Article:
04 Oct The biggest changes to WA’s workplace safety in 40 years are almost here
Get ready: WA’s proposed new Work, Health and Safety (WHS) laws will see a sizeable shift in the way companies go about safety and mental health procedures. Given they’re the biggest changes to Safety laws since the 1980s, companies who aren’t prepared will be more vulnerable than a construction worker with a sponge helmet. In that light, below is a short overview of the new laws, what they might mean for your company, and some simple measures to begin preparing.
The changes and what they mean for you
Employers duty of care no longer stops at employees. Now it extends to sole traders, companies, partnerships and associations too. In short, you’re liable if Bob The Contractor reports hazards, injuries, or ill health (including mental health).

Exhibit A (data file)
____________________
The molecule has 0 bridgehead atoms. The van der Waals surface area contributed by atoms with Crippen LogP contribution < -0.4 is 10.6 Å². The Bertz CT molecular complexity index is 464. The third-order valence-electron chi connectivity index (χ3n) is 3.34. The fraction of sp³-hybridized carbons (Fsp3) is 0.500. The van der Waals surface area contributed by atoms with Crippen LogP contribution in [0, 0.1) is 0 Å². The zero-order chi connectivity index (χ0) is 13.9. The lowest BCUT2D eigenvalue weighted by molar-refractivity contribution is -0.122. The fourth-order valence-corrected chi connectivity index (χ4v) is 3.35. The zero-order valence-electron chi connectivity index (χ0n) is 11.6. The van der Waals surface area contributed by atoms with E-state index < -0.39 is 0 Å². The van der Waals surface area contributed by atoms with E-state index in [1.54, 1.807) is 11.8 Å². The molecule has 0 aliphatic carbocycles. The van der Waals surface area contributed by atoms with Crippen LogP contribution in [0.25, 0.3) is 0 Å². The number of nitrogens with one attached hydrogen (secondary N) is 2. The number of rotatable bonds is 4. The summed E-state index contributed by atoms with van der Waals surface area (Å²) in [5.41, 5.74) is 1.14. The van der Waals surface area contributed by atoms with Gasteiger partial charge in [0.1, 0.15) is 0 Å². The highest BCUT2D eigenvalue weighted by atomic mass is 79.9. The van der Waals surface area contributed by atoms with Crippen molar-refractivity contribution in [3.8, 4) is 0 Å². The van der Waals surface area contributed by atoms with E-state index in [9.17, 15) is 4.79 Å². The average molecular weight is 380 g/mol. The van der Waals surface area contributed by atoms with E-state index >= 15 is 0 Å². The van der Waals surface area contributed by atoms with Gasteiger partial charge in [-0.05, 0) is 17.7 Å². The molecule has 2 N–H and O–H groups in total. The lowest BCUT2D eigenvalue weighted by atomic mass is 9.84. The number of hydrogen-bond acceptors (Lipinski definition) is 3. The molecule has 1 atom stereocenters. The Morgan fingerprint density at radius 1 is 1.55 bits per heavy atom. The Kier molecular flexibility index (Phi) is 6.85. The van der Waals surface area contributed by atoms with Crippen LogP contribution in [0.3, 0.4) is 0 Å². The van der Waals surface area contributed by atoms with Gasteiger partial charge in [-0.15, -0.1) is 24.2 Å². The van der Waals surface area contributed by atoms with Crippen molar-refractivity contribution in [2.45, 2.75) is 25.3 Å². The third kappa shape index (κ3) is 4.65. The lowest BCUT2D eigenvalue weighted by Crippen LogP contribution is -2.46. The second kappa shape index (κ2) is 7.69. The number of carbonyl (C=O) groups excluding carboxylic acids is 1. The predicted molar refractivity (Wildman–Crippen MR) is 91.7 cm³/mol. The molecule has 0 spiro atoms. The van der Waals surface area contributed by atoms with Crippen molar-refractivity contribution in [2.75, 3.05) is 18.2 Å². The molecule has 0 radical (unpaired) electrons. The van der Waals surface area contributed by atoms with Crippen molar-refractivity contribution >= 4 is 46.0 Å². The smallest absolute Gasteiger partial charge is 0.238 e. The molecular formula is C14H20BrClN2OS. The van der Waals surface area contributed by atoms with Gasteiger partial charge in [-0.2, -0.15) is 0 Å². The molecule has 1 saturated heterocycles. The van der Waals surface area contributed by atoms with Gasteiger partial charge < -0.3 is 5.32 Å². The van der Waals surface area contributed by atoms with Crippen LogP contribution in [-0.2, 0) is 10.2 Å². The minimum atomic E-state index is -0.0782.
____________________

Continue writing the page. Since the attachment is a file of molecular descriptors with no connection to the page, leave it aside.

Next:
Are you deemed an Officer under the new definition? You need to check because, if you are and crap hits the fan, you’re no longer eligible for insurance or indemnification. Officers may include Board Members, Directors, CEO, and Program Managers.
New offences and tougher laws are coming into play. Very tough, actually. There’s the introduction of Industrial Manslaughter. Plus, there are amendments to the Category One Offence. It’s an unfortunate subject, but important to get acquainted with.
How to prepare for the new WHS laws
Firstly, we recommend getting up to speed with the new laws. Get legal advice to understand your legal obligations for your industry, type, and size. Trade publications are advisable. We will be keeping you posted too.
Conduct an audit to understand the hazards associated with your business’s day-to-day operations and your team. Once you’ve understood the risks, implement processes to ensure optimum safety and well-being of workers. Plus, create an ongoing feedback mechanism to make sure the interventions are effective and adapt if necessary.
For support working through your unique business, contact our Optimum team.